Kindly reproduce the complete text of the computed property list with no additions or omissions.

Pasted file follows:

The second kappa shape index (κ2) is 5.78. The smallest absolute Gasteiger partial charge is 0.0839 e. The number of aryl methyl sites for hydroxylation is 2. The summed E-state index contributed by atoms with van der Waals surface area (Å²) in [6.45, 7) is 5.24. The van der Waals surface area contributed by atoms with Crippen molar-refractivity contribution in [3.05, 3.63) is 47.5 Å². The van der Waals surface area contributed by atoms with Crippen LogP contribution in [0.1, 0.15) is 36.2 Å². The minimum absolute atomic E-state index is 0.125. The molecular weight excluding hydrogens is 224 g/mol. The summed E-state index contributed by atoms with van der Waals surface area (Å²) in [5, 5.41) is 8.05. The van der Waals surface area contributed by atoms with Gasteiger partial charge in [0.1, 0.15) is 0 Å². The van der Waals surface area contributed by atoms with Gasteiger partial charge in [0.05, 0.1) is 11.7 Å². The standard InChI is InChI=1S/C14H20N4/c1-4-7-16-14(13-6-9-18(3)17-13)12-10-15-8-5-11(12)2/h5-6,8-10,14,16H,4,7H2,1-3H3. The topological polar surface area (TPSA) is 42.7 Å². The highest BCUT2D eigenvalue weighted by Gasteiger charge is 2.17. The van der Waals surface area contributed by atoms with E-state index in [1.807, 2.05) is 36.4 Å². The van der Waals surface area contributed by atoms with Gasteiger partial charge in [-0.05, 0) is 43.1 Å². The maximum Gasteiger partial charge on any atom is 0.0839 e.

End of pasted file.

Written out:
The second kappa shape index (κ2) is 5.78. The smallest absolute Gasteiger partial charge is 0.0839 e. The number of aryl methyl sites for hydroxylation is 2. The summed E-state index contributed by atoms with van der Waals surface area (Å²) in [6.45, 7) is 5.24. The van der Waals surface area contributed by atoms with Crippen molar-refractivity contribution in [3.05, 3.63) is 47.5 Å². The van der Waals surface area contributed by atoms with Crippen LogP contribution in [0.1, 0.15) is 36.2 Å². The minimum absolute atomic E-state index is 0.125. The molecular weight excluding hydrogens is 224 g/mol. The summed E-state index contributed by atoms with van der Waals surface area (Å²) in [5, 5.41) is 8.05. The van der Waals surface area contributed by atoms with Gasteiger partial charge in [0.1, 0.15) is 0 Å². The van der Waals surface area contributed by atoms with Gasteiger partial charge in [0.05, 0.1) is 11.7 Å². The standard InChI is InChI=1S/C14H20N4/c1-4-7-16-14(13-6-9-18(3)17-13)12-10-15-8-5-11(12)2/h5-6,8-10,14,16H,4,7H2,1-3H3. The topological polar surface area (TPSA) is 42.7 Å². The highest BCUT2D eigenvalue weighted by Gasteiger charge is 2.17. The van der Waals surface area contributed by atoms with E-state index in [1.807, 2.05) is 36.4 Å². The van der Waals surface area contributed by atoms with Gasteiger partial charge in [-0.05, 0) is 43.1 Å². The maximum Gasteiger partial charge on any atom is 0.0839 e.